Agencies – Then and Now

Remember the good old days of advertising? The ones that are shown on Mad Men?

I don’t. I’m 25 and have no idea what it was like. But I’ve heard stories. Lot’s of them and they usually have some consistent themes:

– Creatives ran the world (and the agencies). Account management was ensuring that your team showed up at a scheduled meeting.
– Budgets were not an issue; you could propose a wacky brand idea, fly around the world to shoot it and return with more party stories than you could imagine (and a decent spot).
– Time wasn’t a problem. Deadlines existed, sure, but you had 4-6 months to create a campaign, approve it and push it live. And with only 3 major TV stations and a few papers, execution was pretty frigging simple.
– There was only one ROI metric that mattered – sales. If things were good, relationships were great. There was no research, no “key message takeaway” studies and certainly no focus groups.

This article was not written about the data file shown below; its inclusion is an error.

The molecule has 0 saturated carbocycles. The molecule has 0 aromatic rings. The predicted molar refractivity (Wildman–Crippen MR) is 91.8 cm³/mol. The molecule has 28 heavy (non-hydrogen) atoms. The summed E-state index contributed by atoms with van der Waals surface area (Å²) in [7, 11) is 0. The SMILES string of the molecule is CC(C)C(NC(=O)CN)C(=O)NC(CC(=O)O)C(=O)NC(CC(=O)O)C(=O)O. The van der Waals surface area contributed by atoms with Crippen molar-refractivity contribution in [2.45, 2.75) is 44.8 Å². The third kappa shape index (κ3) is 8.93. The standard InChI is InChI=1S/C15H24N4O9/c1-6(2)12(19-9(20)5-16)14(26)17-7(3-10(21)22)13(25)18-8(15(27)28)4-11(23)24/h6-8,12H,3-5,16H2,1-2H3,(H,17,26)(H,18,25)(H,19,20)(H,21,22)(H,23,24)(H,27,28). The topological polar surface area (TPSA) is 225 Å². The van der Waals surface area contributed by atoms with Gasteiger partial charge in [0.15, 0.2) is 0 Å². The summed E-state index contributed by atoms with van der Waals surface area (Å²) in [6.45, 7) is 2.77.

What’s changed? A lot.

– Budget and time are a big issues no matter which client you work with (typically the standard combination – more executions in less time for less money)
– Creatives are still vital but are now part of the total system – along with strategic planning, production, digital strategy and technology
– Clients expect less flash and more results. Less talk and more sales. They expect agencies to prove it.
– Marketing budgets are more focused to very specific objectives – not “brand building”
– We can no longer look at what worked 10 years ago and fit it to our brand.

Agencies can’t cheat as well as they used to. Digital strategies are emerging everyday and if something worked 6 months ago, it might not work tomorrow. Agencies have to be able to adapt and feel comfortable creating campaigns that have never been done. They also have to manage the millions of conversations that are happening about their brands.

Things are different. But I think that in the next 10 years the agency model will be stripped and rebuilt. You’ll either be a strategic shop or a production one. The best – of either model – will still make good money. But the average ones that are just getting by won’t be around for long.

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